public Dictionary<string, WebRequest> Requests = new Dictionary<string, WebRequest>();

    public new HttpRequest Create(string uriString)
    {
        var request = base.Create(uriString);
        if (request.RequestUri.Scheme.Equals("https", StringComparison.OrdinalIgnoreCase))
        {
            lock (Requests)
            {
                // save request for current server name
                Requests[request.RequestUri.Host] = request;
            }
        }
        return request;
    }
}

Then you can get instance of the last created WebRequest in ValidatingCertificate like this:

var creator = new MyCreator();
creator.ValidatingCertificate += (s, e) =>
{
    WebRequest request = creator.Requests[e.ServerName];
    Console.WriteLine("Validating certificate for server: '{0}', IP: '{1}'.", e.ServerName, e.Socket.RemoteEndPoint);
    Console.WriteLine("Validating URI: {0}", request.RequestUri);
    e.Accept();
};

Please note, that this code will work for sequential requests, but can fail for parallel requests.

If parallel requests are necessary, you can either add synchronization or simply create own HttpRequestCreator instance for each WebRequest. In second case, association between creator and request is unique, but TLS/SSL sessions cannot be shared.

commented Jun 9 by subha (140 points)
Thanks for the reply. The corresponding .Net method ICertificatePolicy.CheckValidationResult does provide a way to access the WebRequest class. I totally agree that the certificate validation should not be tied to a Http request class. But coupling it to a  WebRequest is probably valid, since it is the base class for HttpWebReqest, FtpWebRequest, etc and is not directly tied to a specific protocol.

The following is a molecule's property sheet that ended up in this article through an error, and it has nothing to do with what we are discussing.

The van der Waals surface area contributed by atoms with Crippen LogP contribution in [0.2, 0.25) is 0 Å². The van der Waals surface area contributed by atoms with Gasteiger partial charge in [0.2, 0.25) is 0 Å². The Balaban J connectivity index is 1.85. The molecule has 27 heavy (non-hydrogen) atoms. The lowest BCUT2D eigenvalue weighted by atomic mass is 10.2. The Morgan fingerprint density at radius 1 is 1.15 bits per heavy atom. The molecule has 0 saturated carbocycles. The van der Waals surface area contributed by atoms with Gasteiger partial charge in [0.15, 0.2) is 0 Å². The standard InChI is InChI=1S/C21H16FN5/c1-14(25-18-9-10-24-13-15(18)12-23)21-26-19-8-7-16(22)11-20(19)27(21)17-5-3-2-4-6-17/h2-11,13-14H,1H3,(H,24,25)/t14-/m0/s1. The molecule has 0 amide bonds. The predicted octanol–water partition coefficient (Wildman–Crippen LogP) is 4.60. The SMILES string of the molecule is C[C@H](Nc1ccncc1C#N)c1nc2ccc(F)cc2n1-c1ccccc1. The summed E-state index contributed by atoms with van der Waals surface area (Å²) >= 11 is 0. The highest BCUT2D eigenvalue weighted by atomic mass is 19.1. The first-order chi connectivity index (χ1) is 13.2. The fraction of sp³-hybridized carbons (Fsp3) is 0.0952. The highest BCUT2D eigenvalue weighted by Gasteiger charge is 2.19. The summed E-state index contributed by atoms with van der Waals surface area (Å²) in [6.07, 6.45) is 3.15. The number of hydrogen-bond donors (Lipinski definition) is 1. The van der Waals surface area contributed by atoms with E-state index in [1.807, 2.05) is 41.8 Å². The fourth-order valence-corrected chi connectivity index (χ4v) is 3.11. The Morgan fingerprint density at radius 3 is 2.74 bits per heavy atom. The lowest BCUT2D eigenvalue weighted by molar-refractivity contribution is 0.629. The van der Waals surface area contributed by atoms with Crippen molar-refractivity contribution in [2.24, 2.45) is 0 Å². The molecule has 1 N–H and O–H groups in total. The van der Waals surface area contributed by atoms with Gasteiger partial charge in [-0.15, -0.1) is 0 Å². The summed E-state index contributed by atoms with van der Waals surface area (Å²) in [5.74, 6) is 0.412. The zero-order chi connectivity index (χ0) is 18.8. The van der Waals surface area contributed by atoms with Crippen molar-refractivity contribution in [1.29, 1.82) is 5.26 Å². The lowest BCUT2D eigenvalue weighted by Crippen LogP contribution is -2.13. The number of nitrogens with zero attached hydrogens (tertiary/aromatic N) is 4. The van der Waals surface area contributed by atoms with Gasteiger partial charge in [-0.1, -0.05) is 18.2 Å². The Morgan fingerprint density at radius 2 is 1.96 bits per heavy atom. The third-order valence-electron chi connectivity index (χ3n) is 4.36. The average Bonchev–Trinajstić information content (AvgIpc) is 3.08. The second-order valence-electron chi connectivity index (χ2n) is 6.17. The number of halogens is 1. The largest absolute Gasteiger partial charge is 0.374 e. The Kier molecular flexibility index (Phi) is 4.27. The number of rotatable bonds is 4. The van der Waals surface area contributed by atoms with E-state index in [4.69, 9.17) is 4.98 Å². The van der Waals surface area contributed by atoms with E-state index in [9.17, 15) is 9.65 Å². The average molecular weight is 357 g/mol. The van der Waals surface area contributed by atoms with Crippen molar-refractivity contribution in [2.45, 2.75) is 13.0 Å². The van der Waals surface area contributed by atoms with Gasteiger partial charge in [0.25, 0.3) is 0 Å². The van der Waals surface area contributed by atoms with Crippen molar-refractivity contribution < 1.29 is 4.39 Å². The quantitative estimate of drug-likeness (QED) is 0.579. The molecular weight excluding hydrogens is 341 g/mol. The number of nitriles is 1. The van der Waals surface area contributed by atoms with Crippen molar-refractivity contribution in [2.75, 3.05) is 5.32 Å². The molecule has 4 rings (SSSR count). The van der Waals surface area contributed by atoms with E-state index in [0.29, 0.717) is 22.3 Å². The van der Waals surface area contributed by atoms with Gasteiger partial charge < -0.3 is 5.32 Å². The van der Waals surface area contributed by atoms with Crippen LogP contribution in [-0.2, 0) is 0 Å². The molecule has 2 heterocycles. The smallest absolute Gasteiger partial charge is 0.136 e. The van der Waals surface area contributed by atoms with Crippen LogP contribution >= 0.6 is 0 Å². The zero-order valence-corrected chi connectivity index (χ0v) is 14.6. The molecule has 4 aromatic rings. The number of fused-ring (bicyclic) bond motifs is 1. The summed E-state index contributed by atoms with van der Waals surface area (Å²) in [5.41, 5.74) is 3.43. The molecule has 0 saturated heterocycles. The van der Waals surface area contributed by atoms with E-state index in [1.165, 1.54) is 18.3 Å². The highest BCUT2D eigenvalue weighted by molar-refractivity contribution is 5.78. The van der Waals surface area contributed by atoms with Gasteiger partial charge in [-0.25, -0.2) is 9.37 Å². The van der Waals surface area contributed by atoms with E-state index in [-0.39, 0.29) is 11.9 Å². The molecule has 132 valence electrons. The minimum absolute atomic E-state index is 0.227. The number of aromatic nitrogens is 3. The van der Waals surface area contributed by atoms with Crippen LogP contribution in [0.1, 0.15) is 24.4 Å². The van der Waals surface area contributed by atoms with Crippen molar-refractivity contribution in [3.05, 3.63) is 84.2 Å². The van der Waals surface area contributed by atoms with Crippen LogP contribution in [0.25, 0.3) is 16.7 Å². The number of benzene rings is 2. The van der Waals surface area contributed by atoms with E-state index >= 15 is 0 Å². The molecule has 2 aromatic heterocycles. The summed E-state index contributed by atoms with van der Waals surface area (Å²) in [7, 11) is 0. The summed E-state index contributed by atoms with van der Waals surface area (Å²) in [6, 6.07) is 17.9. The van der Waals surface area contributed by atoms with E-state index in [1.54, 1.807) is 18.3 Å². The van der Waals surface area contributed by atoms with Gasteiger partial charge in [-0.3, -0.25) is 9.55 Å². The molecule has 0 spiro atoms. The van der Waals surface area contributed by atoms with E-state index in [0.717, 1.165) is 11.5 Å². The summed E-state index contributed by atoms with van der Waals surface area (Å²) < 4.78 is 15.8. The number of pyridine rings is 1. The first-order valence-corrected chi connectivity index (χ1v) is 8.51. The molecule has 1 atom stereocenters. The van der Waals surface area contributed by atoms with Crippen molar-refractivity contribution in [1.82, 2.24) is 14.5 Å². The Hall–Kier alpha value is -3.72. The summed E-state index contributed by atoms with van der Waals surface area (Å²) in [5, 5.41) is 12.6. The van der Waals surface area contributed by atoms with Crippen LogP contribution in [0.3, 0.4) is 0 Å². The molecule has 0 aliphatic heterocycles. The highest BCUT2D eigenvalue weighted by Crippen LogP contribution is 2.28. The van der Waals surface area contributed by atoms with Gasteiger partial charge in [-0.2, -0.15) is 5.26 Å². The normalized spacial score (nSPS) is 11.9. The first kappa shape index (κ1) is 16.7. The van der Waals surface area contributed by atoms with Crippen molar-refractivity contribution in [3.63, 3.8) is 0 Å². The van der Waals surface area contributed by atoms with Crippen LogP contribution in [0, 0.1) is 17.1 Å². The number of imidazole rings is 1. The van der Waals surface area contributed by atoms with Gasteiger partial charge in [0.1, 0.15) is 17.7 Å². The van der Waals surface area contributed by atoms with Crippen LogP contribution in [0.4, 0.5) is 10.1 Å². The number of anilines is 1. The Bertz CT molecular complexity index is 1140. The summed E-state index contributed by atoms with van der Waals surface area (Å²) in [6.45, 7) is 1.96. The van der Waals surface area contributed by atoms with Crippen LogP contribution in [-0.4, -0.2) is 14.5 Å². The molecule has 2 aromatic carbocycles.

I need this specific check just for one request in the application. I can track this by maintaining a state in the application, or using the HttpRequestCreator override that you suggested. Shouldn't be a big problem.

Great point about the SSL session caching. This request that needs the relaxed certificate validation is the first request that the app makes to the server. We have keep-alive disabled for this specific request, which seems to force the certificate to be revalidated again on the next request. Using the SslSessionCacheEnabled setting that you mentioned seems to be a better approach, I just need to set it to false during this request and then set it back to true after that.
commented Jun 12 by Lukas Matyska (36,240 points)
Please note that `HttpRequestCreator` class has two caches which are enabled by default:

1. cache for SSL/TLS sessions - this can be DISABLED by setting HttpRequestCreator.Settings.SslSessionCacheEnabled = false

2. cache for keep-alive requests - this can be DISABLED by setting  HttpRequestCreator.Settings.HttpSessionCacheEnabled = false

Please note that SslSessionCache and HttpSessionCache are two independent caches.

Also please note that keep-alive requests don't affects SSL/TLS layer. So using or not using keep-alive doesn't affect certificate validation, which is raised when new SSL/TLS session is created.